Radio Australia | 4 August 2009
Australia continues to harbour concern over Pacific trade talks
Australia has been hoping that this week’s Pacific Islands Forum leaders meeting will approve the formal start of negotiations on the proposed PACER-Plus regional free trade deal. But for months Canberra has been rejecting growing claims by regional opponents of a deal that its been unfairly pressuring Pacific nations to agree to the process.
Ahead of the formal start of the forum meeting, there appears to be some concern in the Australian camp that it may not get the negotiating approval it wants.
Presenter: Linda Mottram, Radio Australia correspondent in Cairns
Speaker: Linda Mottram
MOTTRAM: As Pacific leaders, officials, non-government groups and journalists gathered in this tropical northeastern Australian city for the Forum meeting, Australia as chair was setting out the agenda as it sees it. Two broad groups of topics .. the first, economic and development issues .. at a time of substantial stress on the economies and livelihoods of the people of Pacific nations, the focus would be on the impact of the global economic crisis, which has seen lower commodity prices and reduced remittances.
With the broad and optimistic sweep of the Millennium Development Goals firmly in mind, underscored by a new Australian report on how poverty in the Pacific is increasing and 400-thousand primary school aged Pacific children are not in school, the focus would be on how to best manage the economic difficulties.
It would also be on how to maximise the benefit of development co-operation. Pacific leaders have been stressing their concern on overlap in development assistance and demanding that donor countries sort it out. Australia will also be seeking at this forum to spread its partnerships for development in the region.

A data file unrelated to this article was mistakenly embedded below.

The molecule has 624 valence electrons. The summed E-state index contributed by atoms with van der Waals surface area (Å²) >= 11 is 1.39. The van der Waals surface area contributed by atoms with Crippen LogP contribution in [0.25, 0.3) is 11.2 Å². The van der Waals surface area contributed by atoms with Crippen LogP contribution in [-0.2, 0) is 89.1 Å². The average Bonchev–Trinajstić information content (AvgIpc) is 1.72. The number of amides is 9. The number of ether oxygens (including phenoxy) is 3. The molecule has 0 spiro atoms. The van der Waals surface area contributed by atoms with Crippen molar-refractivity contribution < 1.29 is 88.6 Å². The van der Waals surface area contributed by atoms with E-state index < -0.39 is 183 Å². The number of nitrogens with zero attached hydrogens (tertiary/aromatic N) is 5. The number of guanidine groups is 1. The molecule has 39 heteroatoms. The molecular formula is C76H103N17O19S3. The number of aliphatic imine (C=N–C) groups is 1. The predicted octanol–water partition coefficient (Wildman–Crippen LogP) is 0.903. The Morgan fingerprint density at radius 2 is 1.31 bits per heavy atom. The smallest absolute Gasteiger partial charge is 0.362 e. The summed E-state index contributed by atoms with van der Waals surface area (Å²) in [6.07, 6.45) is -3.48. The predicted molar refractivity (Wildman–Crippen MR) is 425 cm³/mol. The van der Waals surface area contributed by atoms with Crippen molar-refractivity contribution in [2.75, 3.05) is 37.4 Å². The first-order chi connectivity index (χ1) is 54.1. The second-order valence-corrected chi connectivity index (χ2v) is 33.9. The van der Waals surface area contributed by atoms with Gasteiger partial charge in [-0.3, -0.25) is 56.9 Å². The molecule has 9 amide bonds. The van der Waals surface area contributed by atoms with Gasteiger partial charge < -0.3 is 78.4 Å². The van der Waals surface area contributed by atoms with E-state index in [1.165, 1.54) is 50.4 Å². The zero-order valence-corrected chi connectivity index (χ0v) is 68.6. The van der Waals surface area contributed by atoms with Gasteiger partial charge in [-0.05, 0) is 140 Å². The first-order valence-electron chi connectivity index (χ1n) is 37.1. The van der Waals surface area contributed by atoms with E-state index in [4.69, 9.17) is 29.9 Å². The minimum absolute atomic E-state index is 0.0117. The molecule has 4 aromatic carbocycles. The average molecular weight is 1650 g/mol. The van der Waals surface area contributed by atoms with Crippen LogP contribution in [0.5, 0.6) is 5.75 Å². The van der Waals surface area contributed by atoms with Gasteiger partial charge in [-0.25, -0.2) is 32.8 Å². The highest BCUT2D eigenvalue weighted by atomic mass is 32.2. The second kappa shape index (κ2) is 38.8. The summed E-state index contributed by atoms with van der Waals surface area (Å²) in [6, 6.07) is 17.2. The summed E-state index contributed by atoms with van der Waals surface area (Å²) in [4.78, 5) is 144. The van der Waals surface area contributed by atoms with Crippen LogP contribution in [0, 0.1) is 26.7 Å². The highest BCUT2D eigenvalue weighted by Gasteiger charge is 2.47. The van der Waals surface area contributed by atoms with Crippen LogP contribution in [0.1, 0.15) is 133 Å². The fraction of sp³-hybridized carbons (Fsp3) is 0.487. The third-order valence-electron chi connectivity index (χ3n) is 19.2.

Then there’s the second broad topic, and many Pacific states see this as increasingly urgent: climate change. Australia says it’s 150-Million dollar fund to assist with climate change in the Pacific is generous. But Pacific states are looking for more .. perhaps more money, but also more action, and more urgent action in the cases of those who are already losing land to sea level rise. Australia as chair of the forum also believes the discussion will be about the road — and a difficult one it is — to the international meeting in Copenhagen in December, on a new international climate change agreement.
Of course continuing military rule in Fiji will be discussed. but Australia believes there are more pressing issues for most Pacific states.
Among other matters likely to be discussed are, predictably, the regional assistance mission in the Solomons, RAMSI, fisheries, and the regional plan for economic development.
But what of PACER-Plus, the regional free trade proposal that Australia says will bring enormous economic benefits to the Pacific, but which has so agitated those in the region with an eye to past bad experience in free trade deals, most notably with the European Union?
On the eve of the formal start of forum meetings, Australia is now saying it will be looking for a way to progress PACER-Plus. Which is less than saying it expects agreement to begin formal negotiations, something Australia ideally wants from this meeting.
Australian officials are at pains to stress that they are in no way second guessing what Pacific leaders will agree to on any issue at the forum. They are after all leaders of sovereign nation states.
But could it be that as Kevin Rudd prepares to take the Forum chair, which carries responsibilities to oversee implementation of forum decisions for the coming year, that Australia is a little nervous that it’s promotional efforts on PACER-Plus have not quite got everyone across the line?